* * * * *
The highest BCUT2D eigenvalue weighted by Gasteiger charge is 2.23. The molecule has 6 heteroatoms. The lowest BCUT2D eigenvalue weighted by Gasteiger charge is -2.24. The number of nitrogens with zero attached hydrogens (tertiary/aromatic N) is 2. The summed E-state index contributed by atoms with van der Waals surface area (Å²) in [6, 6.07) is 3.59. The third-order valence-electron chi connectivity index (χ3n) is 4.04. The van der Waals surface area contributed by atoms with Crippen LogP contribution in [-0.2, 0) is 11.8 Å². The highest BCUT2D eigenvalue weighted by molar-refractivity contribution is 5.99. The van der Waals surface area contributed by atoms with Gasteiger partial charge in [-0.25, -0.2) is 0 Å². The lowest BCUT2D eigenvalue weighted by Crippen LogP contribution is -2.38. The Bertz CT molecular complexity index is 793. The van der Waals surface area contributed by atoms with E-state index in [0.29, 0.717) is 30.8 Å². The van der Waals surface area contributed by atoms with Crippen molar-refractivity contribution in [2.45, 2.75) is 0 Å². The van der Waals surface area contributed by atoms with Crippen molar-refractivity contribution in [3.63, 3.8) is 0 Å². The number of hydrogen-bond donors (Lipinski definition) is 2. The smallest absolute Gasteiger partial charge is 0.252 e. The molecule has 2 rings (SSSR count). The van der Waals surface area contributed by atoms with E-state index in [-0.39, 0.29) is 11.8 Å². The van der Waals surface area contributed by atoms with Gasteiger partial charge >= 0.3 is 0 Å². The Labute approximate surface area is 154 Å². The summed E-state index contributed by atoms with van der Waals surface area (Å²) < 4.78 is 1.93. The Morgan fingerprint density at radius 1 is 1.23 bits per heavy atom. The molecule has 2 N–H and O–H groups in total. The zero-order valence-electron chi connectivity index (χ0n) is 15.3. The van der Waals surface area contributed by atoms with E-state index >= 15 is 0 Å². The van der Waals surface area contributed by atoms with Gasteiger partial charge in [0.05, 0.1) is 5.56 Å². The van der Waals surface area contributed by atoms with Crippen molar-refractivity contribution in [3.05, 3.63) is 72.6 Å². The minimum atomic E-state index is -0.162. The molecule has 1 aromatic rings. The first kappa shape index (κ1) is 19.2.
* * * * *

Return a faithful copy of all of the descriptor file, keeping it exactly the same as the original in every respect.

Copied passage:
The highest BCUT2D eigenvalue weighted by Gasteiger charge is 2.23. The molecule has 6 heteroatoms. The lowest BCUT2D eigenvalue weighted by Gasteiger charge is -2.24. The number of nitrogens with zero attached hydrogens (tertiary/aromatic N) is 2. The summed E-state index contributed by atoms with van der Waals surface area (Å²) in [6, 6.07) is 3.59. The third-order valence-electron chi connectivity index (χ3n) is 4.04. The van der Waals surface area contributed by atoms with Crippen LogP contribution in [-0.2, 0) is 11.8 Å². The highest BCUT2D eigenvalue weighted by molar-refractivity contribution is 5.99. The van der Waals surface area contributed by atoms with Gasteiger partial charge in [-0.25, -0.2) is 0 Å². The lowest BCUT2D eigenvalue weighted by Crippen LogP contribution is -2.38. The Bertz CT molecular complexity index is 793. The van der Waals surface area contributed by atoms with E-state index in [0.29, 0.717) is 30.8 Å². The van der Waals surface area contributed by atoms with Crippen molar-refractivity contribution in [2.45, 2.75) is 0 Å². The van der Waals surface area contributed by atoms with Crippen molar-refractivity contribution in [3.63, 3.8) is 0 Å². The number of hydrogen-bond donors (Lipinski definition) is 2. The smallest absolute Gasteiger partial charge is 0.252 e. The molecule has 2 rings (SSSR count). The van der Waals surface area contributed by atoms with E-state index in [-0.39, 0.29) is 11.8 Å². The van der Waals surface area contributed by atoms with Gasteiger partial charge >= 0.3 is 0 Å². The Labute approximate surface area is 154 Å². The summed E-state index contributed by atoms with van der Waals surface area (Å²) < 4.78 is 1.93. The Morgan fingerprint density at radius 1 is 1.23 bits per heavy atom. The molecule has 2 N–H and O–H groups in total. The zero-order valence-electron chi connectivity index (χ0n) is 15.3. The van der Waals surface area contributed by atoms with E-state index >= 15 is 0 Å². The van der Waals surface area contributed by atoms with Gasteiger partial charge in [0.05, 0.1) is 5.56 Å². The van der Waals surface area contributed by atoms with Crippen molar-refractivity contribution in [3.05, 3.63) is 72.6 Å². The minimum atomic E-state index is -0.162. The molecule has 1 aromatic rings. The first kappa shape index (κ1) is 19.2.